What classics do you read?

Anything Nabokov - especially Ada, Lolita, and Speak, Memory. Just beautiful, beautiful, beautiful. Such incredible skill in his craft - and you can tell he’s having fun showing off too, but you don’t frigging mind because he’s just so. damned. good.

Also, not sure if this counts (if it doesn’t, it damned well should) but Gabriel García Márquez’s One Hundred Years of Solitude should be compulsory reading in all high schools.

No! Then you’ll have people saying it sucks just because it’s a book they “have to read for class”. I don’t want my favoritest book of all time being trashed! :frowning:

[sub]I did my senior thesis for Humanities on Gabriel Garcia Marquez. I luff him![/sub]

Count me as another that absolutely hated literature in hs/college, but came to appreciate it on my own time. Also, count me as another who absolutely detests reading Dickens (though, I do read A Christmas Carol every couple of years at Christmas time).
I was Jesuit educated, and then a classics minor in college, so I’ve read The Iliad, Odyssey, and Aeneid just about every year for 8 years.
I read This Side of Paradise, and The Great Gatsby every year or so, though they push the limit of ‘classics.’

I re-read The Odyssey last summer and am working my way through all of Austen’s books for the second or third time.

All of the previous posts have talked about works of fiction, but the OP asked about “classics,” so I’ll mention Galileo. Almost all of his writings are interesting and witty, and all are far more accessible than similarly seminal works from, say, Aristotle or Newton.

Most are written in the form of dialogs in which the accepted (and mostly wrong) “wisdom” of the day is defended by the bumbling Simplicio and Galileo’s new ideas are presented by the wise Sagredo. What I find most exciting about Galileo is that you can watch as he invents the modern scientific method, and overthrows the previous practice of science, which generally amounted to looking up what Aristotle had said about the subject and accepting it without question.

My recommendations: Dialog Concerning the Two Chief World Systems, which deals with the Copernican model of the solar system and sparked his fatal controversy with the Catholic Church. And if you’d like to read one of the best explanations of exactly why religion and science aren’t in conflict, read his Letter to the Grand Duchess Christina. (I personally like Stillman Drake’s translations.)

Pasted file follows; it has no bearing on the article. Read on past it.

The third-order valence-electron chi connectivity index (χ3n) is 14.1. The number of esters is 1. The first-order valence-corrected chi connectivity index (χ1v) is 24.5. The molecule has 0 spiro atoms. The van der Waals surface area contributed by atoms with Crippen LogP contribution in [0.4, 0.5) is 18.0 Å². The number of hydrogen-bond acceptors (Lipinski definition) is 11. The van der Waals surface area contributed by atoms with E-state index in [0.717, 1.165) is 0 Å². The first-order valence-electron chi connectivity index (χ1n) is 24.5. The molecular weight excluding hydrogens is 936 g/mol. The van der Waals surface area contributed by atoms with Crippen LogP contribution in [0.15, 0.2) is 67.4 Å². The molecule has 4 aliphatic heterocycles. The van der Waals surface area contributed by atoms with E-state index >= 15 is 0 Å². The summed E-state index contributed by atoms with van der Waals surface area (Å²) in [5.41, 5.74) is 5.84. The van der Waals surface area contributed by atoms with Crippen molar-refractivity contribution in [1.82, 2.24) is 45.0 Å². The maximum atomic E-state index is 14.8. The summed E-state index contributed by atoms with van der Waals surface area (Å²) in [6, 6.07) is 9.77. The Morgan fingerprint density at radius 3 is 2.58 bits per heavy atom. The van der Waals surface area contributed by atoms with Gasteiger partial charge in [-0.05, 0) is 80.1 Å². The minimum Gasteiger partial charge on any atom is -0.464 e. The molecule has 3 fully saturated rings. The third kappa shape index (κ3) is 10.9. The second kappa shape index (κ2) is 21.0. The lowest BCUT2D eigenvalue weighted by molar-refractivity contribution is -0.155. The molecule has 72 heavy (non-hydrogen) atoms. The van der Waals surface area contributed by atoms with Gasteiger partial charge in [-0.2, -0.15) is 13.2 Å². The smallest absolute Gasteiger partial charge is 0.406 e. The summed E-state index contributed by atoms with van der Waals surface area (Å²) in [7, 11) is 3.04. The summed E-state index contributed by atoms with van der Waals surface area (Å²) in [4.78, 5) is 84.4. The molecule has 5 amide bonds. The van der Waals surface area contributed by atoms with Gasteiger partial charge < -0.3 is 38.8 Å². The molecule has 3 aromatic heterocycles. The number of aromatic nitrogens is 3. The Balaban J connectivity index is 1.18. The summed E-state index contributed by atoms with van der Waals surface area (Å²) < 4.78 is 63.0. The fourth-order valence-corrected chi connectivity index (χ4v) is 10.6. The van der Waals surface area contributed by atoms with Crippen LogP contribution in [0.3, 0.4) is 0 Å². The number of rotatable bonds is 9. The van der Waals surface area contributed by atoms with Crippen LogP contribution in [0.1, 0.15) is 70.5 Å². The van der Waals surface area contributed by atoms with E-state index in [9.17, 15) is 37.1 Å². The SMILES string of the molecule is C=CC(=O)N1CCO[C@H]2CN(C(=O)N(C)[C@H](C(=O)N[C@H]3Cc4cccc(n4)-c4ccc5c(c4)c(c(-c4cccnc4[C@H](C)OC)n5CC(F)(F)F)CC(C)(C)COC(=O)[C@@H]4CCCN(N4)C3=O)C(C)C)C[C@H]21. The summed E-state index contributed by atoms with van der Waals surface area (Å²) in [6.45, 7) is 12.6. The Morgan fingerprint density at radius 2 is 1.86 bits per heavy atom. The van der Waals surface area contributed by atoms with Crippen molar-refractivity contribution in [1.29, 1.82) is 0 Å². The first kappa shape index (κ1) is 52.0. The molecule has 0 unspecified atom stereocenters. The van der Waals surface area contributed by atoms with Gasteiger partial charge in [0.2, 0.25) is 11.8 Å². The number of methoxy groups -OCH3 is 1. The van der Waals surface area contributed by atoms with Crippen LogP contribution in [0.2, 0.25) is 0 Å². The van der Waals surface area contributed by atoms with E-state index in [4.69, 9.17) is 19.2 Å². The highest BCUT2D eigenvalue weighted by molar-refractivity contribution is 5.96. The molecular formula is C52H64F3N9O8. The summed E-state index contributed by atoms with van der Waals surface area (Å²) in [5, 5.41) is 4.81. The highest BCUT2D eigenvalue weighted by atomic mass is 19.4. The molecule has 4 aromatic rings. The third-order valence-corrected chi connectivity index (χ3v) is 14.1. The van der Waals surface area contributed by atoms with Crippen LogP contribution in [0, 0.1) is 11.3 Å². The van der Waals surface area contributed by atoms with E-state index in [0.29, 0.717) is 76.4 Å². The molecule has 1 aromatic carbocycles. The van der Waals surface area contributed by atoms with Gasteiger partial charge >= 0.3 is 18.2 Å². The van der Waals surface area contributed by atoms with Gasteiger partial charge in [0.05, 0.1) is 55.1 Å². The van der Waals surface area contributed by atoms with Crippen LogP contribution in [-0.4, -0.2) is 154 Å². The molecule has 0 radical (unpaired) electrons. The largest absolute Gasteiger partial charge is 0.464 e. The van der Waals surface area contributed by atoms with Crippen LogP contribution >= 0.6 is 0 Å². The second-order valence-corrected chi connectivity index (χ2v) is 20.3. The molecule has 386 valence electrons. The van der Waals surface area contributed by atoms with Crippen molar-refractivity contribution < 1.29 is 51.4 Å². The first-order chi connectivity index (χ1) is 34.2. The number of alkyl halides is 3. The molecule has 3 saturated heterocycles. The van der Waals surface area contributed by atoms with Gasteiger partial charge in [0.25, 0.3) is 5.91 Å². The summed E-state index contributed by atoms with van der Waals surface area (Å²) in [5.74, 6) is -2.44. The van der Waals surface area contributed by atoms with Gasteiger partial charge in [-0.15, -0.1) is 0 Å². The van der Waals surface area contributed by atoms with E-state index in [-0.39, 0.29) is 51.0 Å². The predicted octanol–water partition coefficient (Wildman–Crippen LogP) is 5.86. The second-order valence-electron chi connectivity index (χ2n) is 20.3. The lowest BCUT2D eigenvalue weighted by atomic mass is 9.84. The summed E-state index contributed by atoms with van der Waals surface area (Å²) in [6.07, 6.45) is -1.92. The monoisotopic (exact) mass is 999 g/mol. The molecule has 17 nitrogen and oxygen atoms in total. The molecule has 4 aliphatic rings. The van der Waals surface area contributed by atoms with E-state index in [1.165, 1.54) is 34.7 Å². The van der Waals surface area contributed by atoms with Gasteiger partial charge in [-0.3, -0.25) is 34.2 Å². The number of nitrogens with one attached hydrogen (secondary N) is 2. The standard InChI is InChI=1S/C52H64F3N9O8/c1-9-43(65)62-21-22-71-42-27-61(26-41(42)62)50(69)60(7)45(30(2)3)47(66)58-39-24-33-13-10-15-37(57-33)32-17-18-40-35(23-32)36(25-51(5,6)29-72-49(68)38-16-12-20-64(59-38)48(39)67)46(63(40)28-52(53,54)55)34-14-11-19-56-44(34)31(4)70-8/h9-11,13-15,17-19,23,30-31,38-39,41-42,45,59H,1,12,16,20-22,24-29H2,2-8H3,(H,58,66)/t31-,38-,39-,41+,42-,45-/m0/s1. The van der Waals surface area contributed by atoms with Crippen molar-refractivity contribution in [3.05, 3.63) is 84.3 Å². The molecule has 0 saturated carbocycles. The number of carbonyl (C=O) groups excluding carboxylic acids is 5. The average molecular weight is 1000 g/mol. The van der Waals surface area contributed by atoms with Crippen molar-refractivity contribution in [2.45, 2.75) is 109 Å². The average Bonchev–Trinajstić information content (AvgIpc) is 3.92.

If you’re looking for a good biography of Galileo, I found Dava Sobel’s Galileo’s Daughter to be excellent.

Oops. Salvatio presents most of Galileo’s ideas, not Sagredo. (I keep mixing them up.)

I just started getting into Thoreau. Walden is a great book.

and Ralph Waldo Emerson (all of it)

JJ Rousseaus “Confessions” was good too.

With those three in mind, where a good place to turn next?

I’ll agree with Bposad about just about anything Twain wrote. Especially A Connecticut Yanmkee in King Arthur’s Court and Life on the Mississippi.
I’ve lost count of the number of times I’ve re-read The Iliad and ** The Odyssey**.
The dialogues of Socrates that Plato wrote ar priceless.
By far the most modern “ancient” writings I’ve read are the works of Lucian. Get the Penguin translation – it’s priceless.
I have a weakness for epics. I’ve Read and re-read:

The Epic of Gilgamesh
The Argonautica
The Rime of the Ancient Mariner

I love Austen’s books, especially P&P and Persuasion. My copy of Three Musketeers is about to fall apart. And I love reading The Raven on stormy nights.

Does Anne of Green Gables count as a classic? ::wondering::

I, too, recommend One Hundred Years of Solitude by Gabriel Garcia Marquez. It’s only about 50 years old, but if it isn’t already considered a classic, it definitely will.

The Iliad and the Odyssey have been mentioned. For another classic, try Plutarch’s “Roman Lives” (there’s also “Greek Lives”); it’s a bit dry but quite interesting.